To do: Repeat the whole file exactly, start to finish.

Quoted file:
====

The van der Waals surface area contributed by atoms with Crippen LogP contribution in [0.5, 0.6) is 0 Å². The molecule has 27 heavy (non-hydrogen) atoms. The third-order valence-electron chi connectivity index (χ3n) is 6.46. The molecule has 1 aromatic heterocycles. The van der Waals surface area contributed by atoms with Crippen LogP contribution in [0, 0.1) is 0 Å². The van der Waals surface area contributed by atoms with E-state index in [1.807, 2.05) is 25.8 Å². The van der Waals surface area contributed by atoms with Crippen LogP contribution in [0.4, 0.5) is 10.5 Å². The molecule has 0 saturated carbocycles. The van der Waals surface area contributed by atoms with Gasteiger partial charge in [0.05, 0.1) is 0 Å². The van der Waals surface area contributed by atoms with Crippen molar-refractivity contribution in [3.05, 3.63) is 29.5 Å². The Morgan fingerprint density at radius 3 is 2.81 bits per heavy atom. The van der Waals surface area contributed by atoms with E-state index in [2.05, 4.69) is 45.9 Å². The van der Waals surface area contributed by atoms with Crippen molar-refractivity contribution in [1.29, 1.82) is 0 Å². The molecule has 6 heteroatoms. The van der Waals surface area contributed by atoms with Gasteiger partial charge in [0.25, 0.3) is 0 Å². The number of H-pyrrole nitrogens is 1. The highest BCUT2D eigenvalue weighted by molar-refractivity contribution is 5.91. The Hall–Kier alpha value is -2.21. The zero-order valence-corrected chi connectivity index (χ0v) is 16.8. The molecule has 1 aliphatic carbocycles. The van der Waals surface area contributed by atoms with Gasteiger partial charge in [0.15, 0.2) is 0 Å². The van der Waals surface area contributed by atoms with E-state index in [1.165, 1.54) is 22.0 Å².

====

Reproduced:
The van der Waals surface area contributed by atoms with Crippen LogP contribution in [0.5, 0.6) is 0 Å². The molecule has 27 heavy (non-hydrogen) atoms. The third-order valence-electron chi connectivity index (χ3n) is 6.46. The molecule has 1 aromatic heterocycles. The van der Waals surface area contributed by atoms with Crippen LogP contribution in [0, 0.1) is 0 Å². The van der Waals surface area contributed by atoms with E-state index in [1.807, 2.05) is 25.8 Å². The van der Waals surface area contributed by atoms with Crippen LogP contribution in [0.4, 0.5) is 10.5 Å². The molecule has 0 saturated carbocycles. The van der Waals surface area contributed by atoms with Gasteiger partial charge in [0.05, 0.1) is 0 Å². The van der Waals surface area contributed by atoms with Crippen molar-refractivity contribution in [3.05, 3.63) is 29.5 Å². The Morgan fingerprint density at radius 3 is 2.81 bits per heavy atom. The van der Waals surface area contributed by atoms with E-state index in [2.05, 4.69) is 45.9 Å². The van der Waals surface area contributed by atoms with Crippen molar-refractivity contribution in [1.29, 1.82) is 0 Å². The molecule has 6 heteroatoms. The van der Waals surface area contributed by atoms with Gasteiger partial charge in [0.25, 0.3) is 0 Å². The number of H-pyrrole nitrogens is 1. The highest BCUT2D eigenvalue weighted by molar-refractivity contribution is 5.91. The Hall–Kier alpha value is -2.21. The zero-order valence-corrected chi connectivity index (χ0v) is 16.8. The molecule has 1 aliphatic carbocycles. The van der Waals surface area contributed by atoms with Gasteiger partial charge in [0.15, 0.2) is 0 Å². The van der Waals surface area contributed by atoms with E-state index in [1.165, 1.54) is 22.0 Å².